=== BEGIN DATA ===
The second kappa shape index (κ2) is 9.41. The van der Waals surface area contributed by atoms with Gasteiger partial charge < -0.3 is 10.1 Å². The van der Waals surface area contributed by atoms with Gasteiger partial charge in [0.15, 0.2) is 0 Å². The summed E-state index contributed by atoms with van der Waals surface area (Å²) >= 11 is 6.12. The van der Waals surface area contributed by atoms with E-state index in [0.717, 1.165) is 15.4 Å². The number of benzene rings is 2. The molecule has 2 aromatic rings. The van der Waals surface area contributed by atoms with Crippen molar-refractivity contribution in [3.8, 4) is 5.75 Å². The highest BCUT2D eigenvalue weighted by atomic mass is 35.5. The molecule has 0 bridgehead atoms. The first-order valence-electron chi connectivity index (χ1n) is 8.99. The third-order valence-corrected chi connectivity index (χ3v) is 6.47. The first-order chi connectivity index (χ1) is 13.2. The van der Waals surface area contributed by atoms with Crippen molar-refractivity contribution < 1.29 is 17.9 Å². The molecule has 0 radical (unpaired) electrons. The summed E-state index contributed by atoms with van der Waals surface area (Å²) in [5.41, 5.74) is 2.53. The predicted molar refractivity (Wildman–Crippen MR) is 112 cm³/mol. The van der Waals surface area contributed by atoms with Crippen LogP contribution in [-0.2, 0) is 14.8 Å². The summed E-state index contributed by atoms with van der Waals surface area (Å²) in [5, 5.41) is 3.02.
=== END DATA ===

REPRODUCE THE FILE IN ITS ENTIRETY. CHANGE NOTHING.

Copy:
The second kappa shape index (κ2) is 9.41. The van der Waals surface area contributed by atoms with Gasteiger partial charge < -0.3 is 10.1 Å². The van der Waals surface area contributed by atoms with Gasteiger partial charge in [0.15, 0.2) is 0 Å². The summed E-state index contributed by atoms with van der Waals surface area (Å²) >= 11 is 6.12. The van der Waals surface area contributed by atoms with E-state index in [0.717, 1.165) is 15.4 Å². The number of benzene rings is 2. The molecule has 2 aromatic rings. The van der Waals surface area contributed by atoms with Crippen molar-refractivity contribution in [3.8, 4) is 5.75 Å². The highest BCUT2D eigenvalue weighted by atomic mass is 35.5. The molecule has 0 bridgehead atoms. The first-order valence-electron chi connectivity index (χ1n) is 8.99. The third-order valence-corrected chi connectivity index (χ3v) is 6.47. The first-order chi connectivity index (χ1) is 13.2. The van der Waals surface area contributed by atoms with Crippen molar-refractivity contribution < 1.29 is 17.9 Å². The molecule has 0 radical (unpaired) electrons. The summed E-state index contributed by atoms with van der Waals surface area (Å²) in [5.41, 5.74) is 2.53. The predicted molar refractivity (Wildman–Crippen MR) is 112 cm³/mol. The van der Waals surface area contributed by atoms with Crippen LogP contribution in [-0.2, 0) is 14.8 Å². The summed E-state index contributed by atoms with van der Waals surface area (Å²) in [5, 5.41) is 3.02.